Religion in Westeros: The religious differences between Westeros and historical Britain is arguably the biggest and most important difference. In the North and beyond the Wall, the Old Gods of the Forest are worshipped. Taught to the First Men by the Children of the Forest, it is a simple faith with few rituals and no complex theology. It is obviously supposed to be a representation of Celtic paganism. Meanwhile, most of the denizens of southern Westeros follow the Faith of the Seven, the religion that inspired the Andals to invade Westeros. While in common parlance most adherents refer to the Seven as distinct entities (called “the New Gods” in order to distinguish them from the Old Gods of the Forest), in actuality Martin has made in clear that they are each an aspect of a singular deity, similar to the concept of the Trinity in Christianity. Indeed, the Faith of the Seven is intended to be reminiscent of the Medieval Catholic Church, complete with its own pope, the High Septon.

However, this actually isn’t very analogous with the actual religious situation in Medieval Britain at all. The Celts were actually introduced to Christianity well before the Anglo-Saxons ever crossed over, having been part of the Roman Empire when it was Christianized. In fact, the Anglo-Saxons were pagan during their migration period, with some in England resisting Christianity as late as the middle of the 7th century7. Furthermore, while it has the trappings of Catholicism, the Faith of the Seven seems to be more of an ethnic religion for the Andals than a proselytizing faith like Christianity. Yes, the First Men who were assimilated into Andal culture adopted it, and yes, the Targaryens converted to it upon conquering Westeros, but this seems more the result of acculturation than any concerted effort to convert as many people to the Faith of the Seven as possible. After all, the North has been politically and culturally dominated by their southern neighbors for a long time, and they still largely worship the Old Gods, and no one across the Narrow Sea seems to be an adherent, except for Westerosi transplants. The only religion that seems to be actively courting converts is the cult of R’hllor, the Lord of Light, whose Red Priestess managed to ensnare Stannis Baratheon. Having originated far to the east, Martin says that this religion was inspired by Zoroastrianism8, a Manichaen religion that had many followers in classical Persia but never had any real presence in Europe.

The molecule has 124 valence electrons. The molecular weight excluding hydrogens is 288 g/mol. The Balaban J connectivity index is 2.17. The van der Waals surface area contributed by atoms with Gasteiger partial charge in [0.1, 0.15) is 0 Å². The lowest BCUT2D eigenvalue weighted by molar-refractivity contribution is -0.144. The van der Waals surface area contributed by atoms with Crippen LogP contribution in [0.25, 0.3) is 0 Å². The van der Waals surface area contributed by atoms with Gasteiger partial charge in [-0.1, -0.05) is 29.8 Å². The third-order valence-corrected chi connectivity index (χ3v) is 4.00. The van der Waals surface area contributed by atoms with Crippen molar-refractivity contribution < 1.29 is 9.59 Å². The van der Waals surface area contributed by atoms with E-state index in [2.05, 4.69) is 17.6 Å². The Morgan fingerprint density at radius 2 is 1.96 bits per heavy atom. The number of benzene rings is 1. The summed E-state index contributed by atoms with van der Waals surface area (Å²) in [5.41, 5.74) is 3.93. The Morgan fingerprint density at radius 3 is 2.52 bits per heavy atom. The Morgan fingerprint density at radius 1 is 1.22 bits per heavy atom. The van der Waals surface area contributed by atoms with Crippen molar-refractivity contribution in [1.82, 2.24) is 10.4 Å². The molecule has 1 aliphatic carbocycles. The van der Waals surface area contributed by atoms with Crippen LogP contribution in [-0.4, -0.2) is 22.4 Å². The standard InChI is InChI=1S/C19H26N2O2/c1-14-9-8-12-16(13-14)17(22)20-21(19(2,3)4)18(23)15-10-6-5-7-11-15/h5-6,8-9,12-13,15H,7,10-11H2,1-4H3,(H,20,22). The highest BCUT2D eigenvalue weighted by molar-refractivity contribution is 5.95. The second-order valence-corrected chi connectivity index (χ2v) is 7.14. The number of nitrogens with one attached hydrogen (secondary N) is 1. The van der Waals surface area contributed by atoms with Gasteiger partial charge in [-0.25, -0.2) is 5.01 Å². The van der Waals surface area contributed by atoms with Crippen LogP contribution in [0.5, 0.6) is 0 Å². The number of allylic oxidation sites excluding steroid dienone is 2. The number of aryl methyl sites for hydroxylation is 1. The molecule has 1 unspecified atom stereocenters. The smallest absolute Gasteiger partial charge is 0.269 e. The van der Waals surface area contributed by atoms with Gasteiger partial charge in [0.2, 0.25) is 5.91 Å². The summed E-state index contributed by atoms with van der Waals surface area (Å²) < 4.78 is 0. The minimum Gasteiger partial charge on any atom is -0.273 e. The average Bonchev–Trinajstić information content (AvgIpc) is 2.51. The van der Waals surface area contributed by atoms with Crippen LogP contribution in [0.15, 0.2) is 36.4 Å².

Finally, just as the Andals are presented as not having any related ethnic groups, the Faith of the Seven does not exist under any umbrella equivalent to the real-life Abrahamic faiths. Thus far, we have not encountered any parallels to Judaism, Islam, or even Eastern Orthodox Christianity in Martin’s world.

The Targaryens as the Normans: In the narrative of A Song of Ice and Fire, the Targaryen conquest of Westeros is roughly comparable to the Norman conquest of England, with William the Conqueror turned into Aegon the Conqueror. The Targaryen dynasty were survivors of the Doom, a cataclysmic event which destroyed the Valyrian Freehold, this world’s Roman Empire. Roughly 300 years before the events of the books and series, Aegon launched an invasion of Westeros from the island of Dragonstone. Using a handful of dragons, he successfully conquered most of the continent, eventually leading it to become politically unified for the first time in its history. House Targaryen would reign for centuries before they were overthrown in Robert’s Rebellion, leaving the exiled siblings Viserys and Danaerys as the only known surviving members of their family at the start of the story.